Mary Shelley a Character in Sean Bean’s Frankenstein Chronicles

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We’re on the precipice of Frankenstein overload. FOX has an upcoming modern-day series. Candyman director Bernard Rose has an upcoming modern day movie. Both Victor and his monster are seen regularly on Showtime’s Victorian Penny Dreadful. Daniel Radcliffe stars as Igor to James McAvoy’s Victor in October’s period-set Victor Frankenstein from director Paul McGuigan and writer Max Landis. That’s not to mention whatever this gestating Universal Monstervere has in store. Also on deck is ITV’s Frankenstein Chronicles, an investigative horror series starring Sean Bean (above in Black Death) as a detective in 1827 London, his discovery of a corpse likely leading to the more familiar Frankenstein mythos. What makes the latter distinct is the new reveal that Frankenstein author Mary Shelley will in fact be a character on the show. 

Rainmark Films, the London-based production company behind Frankenstein Chronicles, has delved into details on the series, which is currently shooting in Northern Ireland. Rainmark’s Tracey Scoffield says, “It’s a mash-up of a genre detective thriller and a horror brand. As it is set at the same time that Mary Shelley’s novel Frankenstein was written, and with Mary Shelley being a character in the series, it feels very real.”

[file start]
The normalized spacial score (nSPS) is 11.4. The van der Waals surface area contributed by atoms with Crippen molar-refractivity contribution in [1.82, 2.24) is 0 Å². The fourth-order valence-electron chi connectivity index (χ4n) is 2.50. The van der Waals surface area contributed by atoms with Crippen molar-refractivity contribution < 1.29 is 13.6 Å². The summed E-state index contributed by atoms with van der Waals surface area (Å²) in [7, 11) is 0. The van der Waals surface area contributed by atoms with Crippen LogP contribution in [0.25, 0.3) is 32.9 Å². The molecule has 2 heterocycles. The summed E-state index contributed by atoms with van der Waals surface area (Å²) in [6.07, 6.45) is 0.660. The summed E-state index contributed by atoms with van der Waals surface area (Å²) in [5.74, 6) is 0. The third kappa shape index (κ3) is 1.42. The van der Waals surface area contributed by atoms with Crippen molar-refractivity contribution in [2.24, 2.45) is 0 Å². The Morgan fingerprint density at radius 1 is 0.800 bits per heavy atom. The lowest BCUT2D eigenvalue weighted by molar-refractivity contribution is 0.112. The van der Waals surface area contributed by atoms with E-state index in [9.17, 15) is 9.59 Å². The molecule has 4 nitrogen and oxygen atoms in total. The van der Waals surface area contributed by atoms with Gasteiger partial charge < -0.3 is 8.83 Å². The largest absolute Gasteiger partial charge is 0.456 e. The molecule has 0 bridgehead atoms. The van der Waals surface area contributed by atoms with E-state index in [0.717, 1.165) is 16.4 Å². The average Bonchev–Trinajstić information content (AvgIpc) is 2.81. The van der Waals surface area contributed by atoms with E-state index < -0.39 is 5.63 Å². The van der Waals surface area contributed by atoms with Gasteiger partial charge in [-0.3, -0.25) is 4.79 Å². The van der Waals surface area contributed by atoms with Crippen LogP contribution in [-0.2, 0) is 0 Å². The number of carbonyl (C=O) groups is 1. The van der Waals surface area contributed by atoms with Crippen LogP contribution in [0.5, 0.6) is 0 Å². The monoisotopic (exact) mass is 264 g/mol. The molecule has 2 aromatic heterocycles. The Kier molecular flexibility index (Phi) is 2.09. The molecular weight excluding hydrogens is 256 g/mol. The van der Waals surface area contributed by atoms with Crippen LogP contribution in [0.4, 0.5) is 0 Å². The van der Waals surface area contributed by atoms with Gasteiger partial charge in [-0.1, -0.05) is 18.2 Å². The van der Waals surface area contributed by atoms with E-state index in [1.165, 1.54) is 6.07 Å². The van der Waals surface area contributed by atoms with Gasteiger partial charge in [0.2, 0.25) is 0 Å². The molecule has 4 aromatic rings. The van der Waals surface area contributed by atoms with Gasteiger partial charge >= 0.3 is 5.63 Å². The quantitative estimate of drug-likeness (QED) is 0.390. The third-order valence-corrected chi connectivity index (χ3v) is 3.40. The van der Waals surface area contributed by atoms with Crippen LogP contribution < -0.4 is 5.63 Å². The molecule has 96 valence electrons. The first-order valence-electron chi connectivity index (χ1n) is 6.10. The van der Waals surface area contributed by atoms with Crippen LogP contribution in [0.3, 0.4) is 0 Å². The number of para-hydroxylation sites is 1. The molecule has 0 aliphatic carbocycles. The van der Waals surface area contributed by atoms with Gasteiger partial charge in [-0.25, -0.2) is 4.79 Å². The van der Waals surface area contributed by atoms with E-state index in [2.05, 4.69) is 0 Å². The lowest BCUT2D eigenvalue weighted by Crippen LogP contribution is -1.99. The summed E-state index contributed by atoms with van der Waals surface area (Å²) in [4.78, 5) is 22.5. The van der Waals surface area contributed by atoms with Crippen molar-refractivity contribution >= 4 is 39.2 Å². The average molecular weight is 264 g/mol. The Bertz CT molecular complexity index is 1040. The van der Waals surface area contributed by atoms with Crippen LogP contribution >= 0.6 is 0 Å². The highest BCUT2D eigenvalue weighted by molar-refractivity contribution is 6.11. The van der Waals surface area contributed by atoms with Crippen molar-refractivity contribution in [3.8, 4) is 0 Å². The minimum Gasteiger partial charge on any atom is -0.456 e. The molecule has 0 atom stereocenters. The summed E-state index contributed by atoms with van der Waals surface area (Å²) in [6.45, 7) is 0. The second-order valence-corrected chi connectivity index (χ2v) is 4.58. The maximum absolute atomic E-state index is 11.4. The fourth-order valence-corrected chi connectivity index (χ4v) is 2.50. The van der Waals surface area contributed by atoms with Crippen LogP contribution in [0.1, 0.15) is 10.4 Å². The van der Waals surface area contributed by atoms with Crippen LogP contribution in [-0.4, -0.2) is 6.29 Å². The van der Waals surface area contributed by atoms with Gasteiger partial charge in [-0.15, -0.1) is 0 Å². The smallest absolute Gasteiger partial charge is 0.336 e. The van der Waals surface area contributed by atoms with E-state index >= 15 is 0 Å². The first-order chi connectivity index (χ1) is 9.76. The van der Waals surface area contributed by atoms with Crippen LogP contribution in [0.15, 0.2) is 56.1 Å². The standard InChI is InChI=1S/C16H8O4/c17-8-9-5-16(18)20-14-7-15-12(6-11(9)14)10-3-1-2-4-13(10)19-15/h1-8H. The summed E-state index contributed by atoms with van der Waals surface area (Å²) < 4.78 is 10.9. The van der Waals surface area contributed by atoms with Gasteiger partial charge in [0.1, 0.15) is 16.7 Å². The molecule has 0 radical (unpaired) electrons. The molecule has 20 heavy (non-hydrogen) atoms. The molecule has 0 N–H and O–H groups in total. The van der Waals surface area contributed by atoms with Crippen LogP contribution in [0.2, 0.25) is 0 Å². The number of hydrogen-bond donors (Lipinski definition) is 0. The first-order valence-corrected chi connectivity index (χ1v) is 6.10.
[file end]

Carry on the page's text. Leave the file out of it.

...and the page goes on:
“Without wanting to give too much away, the series is, to an extent, set in the world of Mary Shelley’s book,” Scoffield continues. “It was a time when people were very interested in new science and body-snatching took place for medical research. Those themes were fed into her work and we are set in that world.”

Chronicles is created by Benjamin Ross and Barry Langford. The previously announced synopsis reads: “Home Secretary Sir Robert Peel recruits John Marlott (Bean) after a successful operation by Thames River Police to apprehend a gang of opium smugglers. As Marlott stands on the water’s edge contemplating the arrests, he makes a shocking discovery: A corpse washed up on the shore is not what it seems at first glance. Instead, it’s a crude assembly of body parts arranged in a grotesque parody of a human form. The mutilated child-like body leaves an indelible impression on Marlott who is tasked by Peel with tracking the perpetrator of this heinous crime. As he investigates, Marlott discovers that what he’s dealing with is more horrific than he could possibly have imagined.”

Langford has said, “Marlott’s investigation takes him into the dark corners of Regency London. He discovers an underworld of prostitution, drug smuggling, bodysnatching, and murder for profit. The rational evidence points first one way, and then another as he contemplates a frightening alternate scenario.” [Screen Daily]